49

In C#, how can I make XmlSerializer ignore a property during serialization but not during deserialization? (Or how do I do the same with Json.net?)

To prevent a property from being serialized, you can add the XmlIgnore attribute:

[XmlIgnore]
public int FooBar {get;set;}

This will cause the <FooBar> tag to be omitted during serialization.

However, this also means that the <FooBar> tag will be ignored during deserialization.

In my case, I accept an array of items from user in the request, and for each item user can specify an action property if they want to add, modify or delete the item. I want to use the same model object for GET list calls, and don't want to return this action property. I expect this would be a pretty common case.

Another use case: say you have a circle object

public class Circle
{
    public double Radius { get; set; }
}

and you modify it to add a diameter property

public class Circle2
{
    public double Diameter { get; set; }
    public double Radius { get { return Diameter / 2; } set { Diameter = value*2; } }
}

You may want to serialize only the diameter, but still be able to deserialize xml files in the old format that contain only the radius.

I did my research and didn't find anything, hence this question

Solution: I figured out the solution. I can add a ShouldSerialize property which always return false, details at this MSDN documentation

(this solution could be added as an actual answer if this question is reopened)

  • How can you not serialize it but then expect it to deserialize it? – Justin Aug 14 '13 at 21:08
  • Give a property a default value?.. How else would you "not ignore" a property during deserialization? – dasblinkenlight Aug 14 '13 at 21:08
  • 2
    It's easy to ignore a property for both serialization and deserialization, you can specify XmlIgnoreAttribute for that. In my case, I accept an array of items from user in the request, and for each item user can specify an action property if they want to add, modify or delete the item. I want to use the same model object for GET list calls, and don't want to return this action property. I expect this would be a pretty common case. I did my research and didn't find anything, hence this question. – Manoj Aug 15 '13 at 0:23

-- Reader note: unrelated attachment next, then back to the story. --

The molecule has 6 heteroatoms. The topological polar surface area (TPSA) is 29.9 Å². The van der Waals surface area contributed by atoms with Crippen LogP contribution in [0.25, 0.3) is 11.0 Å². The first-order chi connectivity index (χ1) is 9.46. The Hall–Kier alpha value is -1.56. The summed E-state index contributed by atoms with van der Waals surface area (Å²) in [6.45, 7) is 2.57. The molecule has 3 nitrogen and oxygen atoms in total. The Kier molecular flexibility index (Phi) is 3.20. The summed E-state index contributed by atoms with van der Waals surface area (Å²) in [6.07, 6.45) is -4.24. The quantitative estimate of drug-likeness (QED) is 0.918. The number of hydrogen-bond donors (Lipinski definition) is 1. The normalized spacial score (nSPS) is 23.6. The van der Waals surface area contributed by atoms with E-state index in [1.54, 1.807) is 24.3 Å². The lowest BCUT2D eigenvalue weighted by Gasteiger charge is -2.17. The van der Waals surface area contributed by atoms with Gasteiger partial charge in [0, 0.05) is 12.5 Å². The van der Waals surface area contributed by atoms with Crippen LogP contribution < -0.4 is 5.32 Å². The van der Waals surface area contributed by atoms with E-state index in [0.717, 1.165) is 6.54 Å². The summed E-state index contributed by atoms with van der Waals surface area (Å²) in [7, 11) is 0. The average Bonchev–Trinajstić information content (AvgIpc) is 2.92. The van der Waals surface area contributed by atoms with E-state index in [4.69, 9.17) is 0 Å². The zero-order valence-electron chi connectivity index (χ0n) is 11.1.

• 9
    What a bunch of halfassed responses. Shame on you guys. In my case, I want to stop serializing a property because it has been moved to a different class, but if it has already been serialized, it still needs to be deserialized. If I were to use XmlIgnore it would no longer be deserialized and the data would be lost. – xr280xr Oct 21 '13 at 18:32
  • 4
    I vote to reopen this question. It is a quite useful question, and the solution the original author added at the end is the correct solution. Seems like a shame that the correct answer cannot be added as an actual answer since the question is closed. – HugoRune Mar 5 '14 at 9:47
31

If you want to ignore the element at serialization with XmlSerializer, you can use XmlAttributeOverrides:

XmlAttributeOverrides overrides = new XmlAttributeOverrides();
XmlAttributes attribs = new XmlAttributes();
attribs.XmlIgnore = true;
attribs.XmlElements.Add(new XmlElementAttribute("YourElementName"));
overrides.Add(typeof(YourClass), "YourElementName", attribs);

XmlSerializer ser = new XmlSerializer(typeof(YourClass), overrides);
ser.Serialize(...
  • Thank you Fcuesta, But XmlIgnore would apply to both serialization and deserialization. I am looking for a way to be able to deserialize if the property is provided, but never serialize it. – Manoj Aug 15 '13 at 0:29
  • 5
    When serializing use: XmlSerializer ser = new XmlSerializer(typeof(YourClass), overrides); when deserializing use XmlSerializer ser = new XmlSerializer(typeof(YourClass)); without the overrides parameter – fcuesta Aug 15 '13 at 0:30
  • Thanks you. This mechanism is not very intuitive. – xr280xr Oct 21 '13 at 18:34
  • I have another problem. What if the property that I want to ignore is property of a class whose object is a property of the main class? For example, I want to ignore property of a city class but objCity is object of class State that I am serializing. :( – Dhanashree Jan 17 '17 at 15:35
  • A serializer constructed using overrides should be statically cached to avoid a memory leak; see Memory Leak using StreamReader and XmlSerializer for details. – dbc Mar 7 '18 at 19:13
32

This is the solution outlined by Manoj:

If you want to suppress serialization of a specific property Foo, but still be able to deserialize it, you can add a method public bool ShouldSerializeFoo() that always returns false.

Example:

public class Circle2
{
    public double Diameter { get; set; }
    public double Radius { get { return Diameter / 2; } set { Diameter = value*2; } }

    [System.ComponentModel.EditorBrowsable(System.ComponentModel.EditorBrowsableState.Never)]
    public bool ShouldSerializeRadius() {return false;}
}

This will cause the Radius to not be serialized, but still allow it to be deserialized.

This method has to be public for the XMLSerializer to find it, so in order to avoid polluting the namespace you can add the EditorBrowsable attribute to hide it from the IDE. Unfortunately this hiding only works if the assembly is referenced as a DLL in your current project, but not if you edit the actual project with this code.

  • 1
    This is extremely useful. – rolls Jul 22 '17 at 1:49

Your Answer

By clicking “Post Your Answer”, you agree to our terms of service, privacy policy and cookie policy

Not the answer you're looking for? Browse other questions tagged or ask your own question.